We’re living through the most globally galvanising shared experience imaginable. It’s such a major inflection point for so many industries and individuals that permanent behavioural change is inevitable. It’s my firm belief that through this disruption, we’ll ultimately emerge adjusted and improved, as both a society and a sector.
Emma McHugh and John-Michael O'Sullivan, HMKM
Transparency, honesty, communication and storytelling, will be key. There’s no point in implementing change if you don’t communicate it. Consistent, connected graphic communication delivered confidently will be a really key driver in experience. In addition, we must remember that we are all in this together so a brand must leverage from that. Whilst it is a horrible situation, it is also very unifying, and we can see community connectivity being a stronger focus for the future.
There will be a movement away from a very maximalist way of shopping (more is more, before lock down, the idea of an onslaught of the senses seems quite overwhelming now), and this could potentially manifest itself in a positive response to a more minimal environment. There will also be a new sense of luxury around touch and sensation.
For so long, we've been going over the top to try and lure people into physical spaces. But if you look at social media (as a quick litmus of current behaviour) , people are obsessed with when they'll be able to do the really simple things they used to do - get a latté, get a makeover, go window shopping. There's a huge opportunity for stores that create brilliant new interpretations of things like fitting rooms, or beauty treatment areas, that deliver everything that people love, but in a way that still makes them seem safe, relaxed and reassured.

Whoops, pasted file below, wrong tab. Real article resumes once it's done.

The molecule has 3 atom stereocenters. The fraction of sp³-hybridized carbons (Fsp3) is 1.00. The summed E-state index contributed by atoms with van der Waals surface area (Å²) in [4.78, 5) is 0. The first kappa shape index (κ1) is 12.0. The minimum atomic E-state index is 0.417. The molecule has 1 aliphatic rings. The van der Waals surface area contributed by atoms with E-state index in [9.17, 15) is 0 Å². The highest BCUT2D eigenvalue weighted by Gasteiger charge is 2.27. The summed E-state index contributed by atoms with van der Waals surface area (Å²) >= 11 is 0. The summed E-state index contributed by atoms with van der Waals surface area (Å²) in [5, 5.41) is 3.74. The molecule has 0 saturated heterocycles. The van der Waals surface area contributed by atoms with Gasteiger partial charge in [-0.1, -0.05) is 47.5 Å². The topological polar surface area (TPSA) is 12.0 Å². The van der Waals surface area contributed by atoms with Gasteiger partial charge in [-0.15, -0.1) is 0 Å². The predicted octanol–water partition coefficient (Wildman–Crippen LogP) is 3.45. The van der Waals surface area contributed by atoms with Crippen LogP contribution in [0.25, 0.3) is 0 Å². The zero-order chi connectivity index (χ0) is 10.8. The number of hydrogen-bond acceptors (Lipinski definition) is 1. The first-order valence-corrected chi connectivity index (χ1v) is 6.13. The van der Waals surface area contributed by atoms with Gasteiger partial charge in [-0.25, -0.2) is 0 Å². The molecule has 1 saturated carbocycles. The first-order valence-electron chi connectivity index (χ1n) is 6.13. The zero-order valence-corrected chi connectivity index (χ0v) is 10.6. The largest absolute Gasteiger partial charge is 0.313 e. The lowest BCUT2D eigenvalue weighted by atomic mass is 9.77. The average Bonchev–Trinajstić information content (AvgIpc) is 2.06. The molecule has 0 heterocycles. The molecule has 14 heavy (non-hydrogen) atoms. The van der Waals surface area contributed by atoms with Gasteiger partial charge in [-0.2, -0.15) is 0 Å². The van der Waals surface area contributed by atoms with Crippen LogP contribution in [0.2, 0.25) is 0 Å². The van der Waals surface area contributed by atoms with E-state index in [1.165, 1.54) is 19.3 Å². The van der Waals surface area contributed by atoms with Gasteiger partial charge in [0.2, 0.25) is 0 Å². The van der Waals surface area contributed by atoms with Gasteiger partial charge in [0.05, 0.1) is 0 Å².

Rik Haslam, Brandpie
The retail sector was already under tremendous pressure even before COVID-19 hit. For those retailers who find a way to stay afloat the future is going to look very different and they’ll need to significantly accelerate the transformation of their in-store and virtual experiences.
Inside the store on-going social distancing requirements will likely mean less shelf space for products, more open-plan environments that reduce customer congestion and more super high resolution screens of all shapes and sizes that will provide shoppers with inspiration and allow them to interact with products contactlessly either by using augmented reality or simply by enabling shoppers to use their phones to interact with in-store screens.
Likewise expect to see retailers using parts of their spaces as studio sets allowing them to livestream in-store e-commerce experiences to virtual shoppers. Many large stores or malls may even have live video anchors who become celebrities in their own right. And personal shoppers will become a normal part of life, rather than something the wealthy use. Think Instacart but curated by influencers.
Other experiences such as curb side pick-up, 1-hour delivery, contactless payment technologies, etc, will be normal operating procedure. Cash payments, already declining at pace are likely to disappear almost entirely which may raise brand reputation considerations around issues of social inequality.
What does seem certain is that months ahead are going to see many stores attempt to ensure their survival by experimenting with innovations that they previously may have been to risk-averse or conservative to consider.
Thank you to our contributors: Adrian Caddy, founder Greenspace; Andy Sexton creative director 2LK; Emma McHugh, creative director of graphics & brand and John-Michael O'Sullivan, associate director of interiors HMKM; Rik Haslam, executive creative partner, Brandpie